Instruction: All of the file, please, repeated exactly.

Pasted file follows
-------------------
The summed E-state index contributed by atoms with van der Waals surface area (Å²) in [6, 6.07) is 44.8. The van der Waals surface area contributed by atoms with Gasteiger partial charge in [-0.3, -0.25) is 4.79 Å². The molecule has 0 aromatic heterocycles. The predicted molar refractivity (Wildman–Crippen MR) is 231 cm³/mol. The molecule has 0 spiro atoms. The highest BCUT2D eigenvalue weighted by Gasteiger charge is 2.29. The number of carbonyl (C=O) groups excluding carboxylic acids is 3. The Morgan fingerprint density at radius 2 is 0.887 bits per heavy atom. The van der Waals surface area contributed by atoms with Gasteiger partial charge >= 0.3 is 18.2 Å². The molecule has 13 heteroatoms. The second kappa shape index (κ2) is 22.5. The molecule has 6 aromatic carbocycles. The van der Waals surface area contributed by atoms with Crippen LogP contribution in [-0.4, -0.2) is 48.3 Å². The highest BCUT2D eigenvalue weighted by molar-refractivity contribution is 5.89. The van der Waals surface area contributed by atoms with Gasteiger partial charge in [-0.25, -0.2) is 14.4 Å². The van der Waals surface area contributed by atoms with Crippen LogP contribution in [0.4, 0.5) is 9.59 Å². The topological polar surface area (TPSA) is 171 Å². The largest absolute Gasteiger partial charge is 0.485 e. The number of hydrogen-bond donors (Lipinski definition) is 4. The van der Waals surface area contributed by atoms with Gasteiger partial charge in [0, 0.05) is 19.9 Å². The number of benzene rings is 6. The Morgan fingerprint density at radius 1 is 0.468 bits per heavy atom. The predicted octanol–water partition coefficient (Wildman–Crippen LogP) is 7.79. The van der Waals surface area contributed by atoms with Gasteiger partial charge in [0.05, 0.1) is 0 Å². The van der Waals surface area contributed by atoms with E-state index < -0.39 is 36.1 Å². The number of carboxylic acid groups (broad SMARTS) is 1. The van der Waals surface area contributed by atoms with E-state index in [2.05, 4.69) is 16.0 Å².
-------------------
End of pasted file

The summed E-state index contributed by atoms with van der Waals surface area (Å²) in [6, 6.07) is 44.8. The van der Waals surface area contributed by atoms with Gasteiger partial charge in [-0.3, -0.25) is 4.79 Å². The molecule has 0 aromatic heterocycles. The predicted molar refractivity (Wildman–Crippen MR) is 231 cm³/mol. The molecule has 0 spiro atoms. The highest BCUT2D eigenvalue weighted by Gasteiger charge is 2.29. The number of carbonyl (C=O) groups excluding carboxylic acids is 3. The Morgan fingerprint density at radius 2 is 0.887 bits per heavy atom. The van der Waals surface area contributed by atoms with Gasteiger partial charge >= 0.3 is 18.2 Å². The molecule has 13 heteroatoms. The second kappa shape index (κ2) is 22.5. The molecule has 6 aromatic carbocycles. The van der Waals surface area contributed by atoms with Crippen LogP contribution in [-0.4, -0.2) is 48.3 Å². The highest BCUT2D eigenvalue weighted by molar-refractivity contribution is 5.89. The van der Waals surface area contributed by atoms with Gasteiger partial charge in [-0.25, -0.2) is 14.4 Å². The van der Waals surface area contributed by atoms with Crippen LogP contribution in [0.4, 0.5) is 9.59 Å². The topological polar surface area (TPSA) is 171 Å². The largest absolute Gasteiger partial charge is 0.485 e. The number of hydrogen-bond donors (Lipinski definition) is 4. The van der Waals surface area contributed by atoms with Gasteiger partial charge in [0, 0.05) is 19.9 Å². The number of benzene rings is 6. The Morgan fingerprint density at radius 1 is 0.468 bits per heavy atom. The predicted octanol–water partition coefficient (Wildman–Crippen LogP) is 7.79. The van der Waals surface area contributed by atoms with Gasteiger partial charge in [0.05, 0.1) is 0 Å². The van der Waals surface area contributed by atoms with E-state index < -0.39 is 36.1 Å². The number of carboxylic acid groups (broad SMARTS) is 1. The van der Waals surface area contributed by atoms with E-state index in [2.05, 4.69) is 16.0 Å².